Do worms really eat dirt?
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DISCUSS:

How would you figure out whether worms were pests or helpful? What evidence would you need?

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DISCUSS (1 of 2):

Not everyone was convinced by Darwin. What additional evidence would make Darwin’s claim more convincing?

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DISCUSS (2 of 2):

Can you think of any other ways that worms could be helpful besides mixing and loosening up the soil?

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DISCUSS:

Do earthworms really just eat dirt, or do they eat other things as well?

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Extensions

Below are ideas for extending this topic beyond the Exploration & Activity you just completed.
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Classroom Activity: Make a Worm Bin for Your Classroom

  • If you’re thinking about adding a worm bin to your classroom, this video (2:44) from the Nebraska Game and Parks Commission will get you started.

  • Once your worm bin is established, check out this website from “Worm Composting Headquarters” to help with care and maintenance. Included are tips on everything from red-wiggler care to compost-harvesting strategies.

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Teacher Resource: “Do the Rot Thing”


If you really want to dive into composting, this comprehensive, classroom-friendly guide offers a variety of grade-specific compost- and worm-learning activities, including handouts, classroom tips, and standards guidelines. (From the Vermont Department of Environmental Conservation, K–12)

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Classroom Resource: Meet Squirmin’ Herman!

“The Adventures of Squirmin’ Herman”, from the University of Illinois Extension, is designed for students to learn about worms and the work they do.

This online resource includes information on worm history, behavior, anatomy, care, and more. Scattered throughout are links, quizzes, activities, and vocabulary words to keep things interesting and challenging.

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Videos

Meet two earthworm enthusiasts:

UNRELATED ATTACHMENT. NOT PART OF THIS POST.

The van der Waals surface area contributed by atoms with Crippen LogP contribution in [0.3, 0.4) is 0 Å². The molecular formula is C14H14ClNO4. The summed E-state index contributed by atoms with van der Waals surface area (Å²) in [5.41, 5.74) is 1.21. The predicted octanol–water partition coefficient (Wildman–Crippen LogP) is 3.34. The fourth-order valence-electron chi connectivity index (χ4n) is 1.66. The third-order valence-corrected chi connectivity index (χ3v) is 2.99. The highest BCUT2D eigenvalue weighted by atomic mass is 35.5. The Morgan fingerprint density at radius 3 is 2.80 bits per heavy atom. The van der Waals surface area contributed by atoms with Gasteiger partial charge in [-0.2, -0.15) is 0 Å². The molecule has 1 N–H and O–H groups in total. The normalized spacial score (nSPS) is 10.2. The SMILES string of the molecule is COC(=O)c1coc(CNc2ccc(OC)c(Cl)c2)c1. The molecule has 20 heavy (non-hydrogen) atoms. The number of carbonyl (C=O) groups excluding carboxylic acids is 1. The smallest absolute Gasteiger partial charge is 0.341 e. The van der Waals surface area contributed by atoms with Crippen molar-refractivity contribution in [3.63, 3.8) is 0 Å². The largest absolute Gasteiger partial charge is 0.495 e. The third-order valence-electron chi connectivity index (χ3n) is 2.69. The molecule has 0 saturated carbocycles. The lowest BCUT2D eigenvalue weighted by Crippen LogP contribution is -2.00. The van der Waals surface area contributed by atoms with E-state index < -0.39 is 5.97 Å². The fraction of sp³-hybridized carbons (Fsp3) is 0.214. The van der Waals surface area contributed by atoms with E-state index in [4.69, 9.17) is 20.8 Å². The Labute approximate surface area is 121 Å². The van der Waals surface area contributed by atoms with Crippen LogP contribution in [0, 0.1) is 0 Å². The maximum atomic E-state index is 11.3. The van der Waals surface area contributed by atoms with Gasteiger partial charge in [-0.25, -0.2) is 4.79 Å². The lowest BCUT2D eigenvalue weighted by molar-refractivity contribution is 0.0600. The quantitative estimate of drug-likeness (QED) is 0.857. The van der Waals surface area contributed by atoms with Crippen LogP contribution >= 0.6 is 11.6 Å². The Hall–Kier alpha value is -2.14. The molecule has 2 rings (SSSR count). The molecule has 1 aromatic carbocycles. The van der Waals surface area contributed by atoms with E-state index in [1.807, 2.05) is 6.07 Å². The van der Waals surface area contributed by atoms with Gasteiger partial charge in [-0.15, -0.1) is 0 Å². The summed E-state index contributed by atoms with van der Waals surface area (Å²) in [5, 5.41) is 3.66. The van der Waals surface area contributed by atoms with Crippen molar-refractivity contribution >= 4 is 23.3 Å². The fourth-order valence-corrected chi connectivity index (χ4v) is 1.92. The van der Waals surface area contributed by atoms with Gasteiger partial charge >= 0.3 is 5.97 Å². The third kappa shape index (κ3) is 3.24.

• In this video, 14-year-old Abigail Hardin shows off the “Wonderful Worms” in an urban garden. (3:41; PBS Learning Media, Grades 4–6)
  • And here, Emma Sherlock, curator of free-living worms at the Natural History Museum in London, introduces us to Britain’s earthworms and explains why they’re so fascinating—and so important. (4:38; BBC)
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Video Discussion: Worms at Work

This video (1:45) speeds up time so you can see worms at work. (from the online “Micropolitan Museum”)

Read these questions, watch the video, and then discuss:

  1. Watch the worms tunnel through the three layers of dirt. Some wiggle through faster than others. Why do you think that might be?
  2. Find a worm in a tunnel. What could it be doing?
  3. When the video starts, there’s a thick layer of dried leaves on top. Is it still there at the end? What do you think has happened?
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Readings

These online books are free with registration as an educator on Get Epic!

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Image & Video Credits

Mystery Science respects the intellectual property rights of the owners of visual assets. We make every effort to use images and videos under appropriate licenses from the owner or by reaching out to the owner to get explicit permission. If you are the owner of a visual and believe we are using it without permission, please contact us—we will reply promptly and make things right.

Exploration